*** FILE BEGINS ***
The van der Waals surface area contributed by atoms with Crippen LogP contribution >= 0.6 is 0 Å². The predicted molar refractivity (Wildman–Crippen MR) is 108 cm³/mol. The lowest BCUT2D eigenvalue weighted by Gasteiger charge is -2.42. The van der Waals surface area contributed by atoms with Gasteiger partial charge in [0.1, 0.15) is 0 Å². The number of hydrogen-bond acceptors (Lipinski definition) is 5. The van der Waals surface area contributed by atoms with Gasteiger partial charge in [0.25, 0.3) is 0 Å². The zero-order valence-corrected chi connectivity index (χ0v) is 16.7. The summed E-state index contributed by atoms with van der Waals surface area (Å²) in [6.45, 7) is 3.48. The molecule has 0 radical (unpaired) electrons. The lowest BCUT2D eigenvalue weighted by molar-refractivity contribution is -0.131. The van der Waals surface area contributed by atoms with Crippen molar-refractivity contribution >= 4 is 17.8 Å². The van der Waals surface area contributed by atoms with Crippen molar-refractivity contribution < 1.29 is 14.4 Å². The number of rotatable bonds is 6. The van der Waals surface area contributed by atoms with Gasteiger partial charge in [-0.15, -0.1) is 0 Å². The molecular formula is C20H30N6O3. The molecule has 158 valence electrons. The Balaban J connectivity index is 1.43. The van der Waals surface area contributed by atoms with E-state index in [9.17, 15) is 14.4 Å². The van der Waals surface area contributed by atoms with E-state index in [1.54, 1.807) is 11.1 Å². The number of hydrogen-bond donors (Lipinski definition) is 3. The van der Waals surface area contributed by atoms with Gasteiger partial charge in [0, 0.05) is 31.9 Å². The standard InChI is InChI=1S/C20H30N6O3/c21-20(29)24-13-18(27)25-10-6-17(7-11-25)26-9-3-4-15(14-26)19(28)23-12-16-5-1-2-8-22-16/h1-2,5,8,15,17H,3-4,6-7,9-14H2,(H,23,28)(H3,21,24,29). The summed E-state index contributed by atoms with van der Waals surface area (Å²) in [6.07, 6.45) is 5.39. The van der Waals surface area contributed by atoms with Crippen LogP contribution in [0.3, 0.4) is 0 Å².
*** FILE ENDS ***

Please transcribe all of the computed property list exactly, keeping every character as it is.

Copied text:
The van der Waals surface area contributed by atoms with Crippen LogP contribution >= 0.6 is 0 Å². The predicted molar refractivity (Wildman–Crippen MR) is 108 cm³/mol. The lowest BCUT2D eigenvalue weighted by Gasteiger charge is -2.42. The van der Waals surface area contributed by atoms with Gasteiger partial charge in [0.1, 0.15) is 0 Å². The number of hydrogen-bond acceptors (Lipinski definition) is 5. The van der Waals surface area contributed by atoms with Gasteiger partial charge in [0.25, 0.3) is 0 Å². The zero-order valence-corrected chi connectivity index (χ0v) is 16.7. The summed E-state index contributed by atoms with van der Waals surface area (Å²) in [6.45, 7) is 3.48. The molecule has 0 radical (unpaired) electrons. The lowest BCUT2D eigenvalue weighted by molar-refractivity contribution is -0.131. The van der Waals surface area contributed by atoms with Crippen molar-refractivity contribution >= 4 is 17.8 Å². The van der Waals surface area contributed by atoms with Crippen molar-refractivity contribution < 1.29 is 14.4 Å². The number of rotatable bonds is 6. The van der Waals surface area contributed by atoms with Gasteiger partial charge in [-0.15, -0.1) is 0 Å². The molecular formula is C20H30N6O3. The molecule has 158 valence electrons. The Balaban J connectivity index is 1.43. The van der Waals surface area contributed by atoms with E-state index in [9.17, 15) is 14.4 Å². The van der Waals surface area contributed by atoms with E-state index in [1.54, 1.807) is 11.1 Å². The number of hydrogen-bond donors (Lipinski definition) is 3. The van der Waals surface area contributed by atoms with Gasteiger partial charge in [0, 0.05) is 31.9 Å². The standard InChI is InChI=1S/C20H30N6O3/c21-20(29)24-13-18(27)25-10-6-17(7-11-25)26-9-3-4-15(14-26)19(28)23-12-16-5-1-2-8-22-16/h1-2,5,8,15,17H,3-4,6-7,9-14H2,(H,23,28)(H3,21,24,29). The summed E-state index contributed by atoms with van der Waals surface area (Å²) in [6.07, 6.45) is 5.39. The van der Waals surface area contributed by atoms with Crippen LogP contribution in [0.3, 0.4) is 0 Å².